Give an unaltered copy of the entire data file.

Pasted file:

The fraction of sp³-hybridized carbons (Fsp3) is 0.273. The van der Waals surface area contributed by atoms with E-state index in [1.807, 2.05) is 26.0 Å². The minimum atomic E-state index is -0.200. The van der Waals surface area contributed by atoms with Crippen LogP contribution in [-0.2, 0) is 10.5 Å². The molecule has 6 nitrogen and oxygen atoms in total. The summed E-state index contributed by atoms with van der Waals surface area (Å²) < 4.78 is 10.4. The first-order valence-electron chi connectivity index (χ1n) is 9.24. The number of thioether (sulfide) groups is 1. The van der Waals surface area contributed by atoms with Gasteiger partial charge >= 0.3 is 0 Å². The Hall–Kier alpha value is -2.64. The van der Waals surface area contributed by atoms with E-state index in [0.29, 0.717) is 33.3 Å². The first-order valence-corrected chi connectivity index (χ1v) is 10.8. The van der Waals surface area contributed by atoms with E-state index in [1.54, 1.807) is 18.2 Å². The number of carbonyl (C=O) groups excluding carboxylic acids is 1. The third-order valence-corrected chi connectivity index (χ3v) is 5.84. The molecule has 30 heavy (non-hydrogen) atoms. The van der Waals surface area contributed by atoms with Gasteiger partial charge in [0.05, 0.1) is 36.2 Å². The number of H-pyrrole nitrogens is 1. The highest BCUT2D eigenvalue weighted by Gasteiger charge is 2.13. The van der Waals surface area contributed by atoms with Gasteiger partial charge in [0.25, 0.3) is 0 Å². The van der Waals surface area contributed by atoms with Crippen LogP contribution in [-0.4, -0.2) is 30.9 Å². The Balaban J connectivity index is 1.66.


The fraction of sp³-hybridized carbons (Fsp3) is 0.273. The van der Waals surface area contributed by atoms with E-state index in [1.807, 2.05) is 26.0 Å². The minimum atomic E-state index is -0.200. The van der Waals surface area contributed by atoms with Crippen LogP contribution in [-0.2, 0) is 10.5 Å². The molecule has 6 nitrogen and oxygen atoms in total. The summed E-state index contributed by atoms with van der Waals surface area (Å²) < 4.78 is 10.4. The first-order valence-electron chi connectivity index (χ1n) is 9.24. The number of thioether (sulfide) groups is 1. The van der Waals surface area contributed by atoms with Gasteiger partial charge >= 0.3 is 0 Å². The Hall–Kier alpha value is -2.64. The van der Waals surface area contributed by atoms with E-state index in [0.29, 0.717) is 33.3 Å². The first-order valence-corrected chi connectivity index (χ1v) is 10.8. The van der Waals surface area contributed by atoms with E-state index in [1.54, 1.807) is 18.2 Å². The number of carbonyl (C=O) groups excluding carboxylic acids is 1. The third-order valence-corrected chi connectivity index (χ3v) is 5.84. The molecule has 30 heavy (non-hydrogen) atoms. The van der Waals surface area contributed by atoms with Gasteiger partial charge in [0.05, 0.1) is 36.2 Å². The number of H-pyrrole nitrogens is 1. The highest BCUT2D eigenvalue weighted by Gasteiger charge is 2.13. The van der Waals surface area contributed by atoms with Gasteiger partial charge in [0.25, 0.3) is 0 Å². The van der Waals surface area contributed by atoms with Crippen LogP contribution in [-0.4, -0.2) is 30.9 Å². The Balaban J connectivity index is 1.66.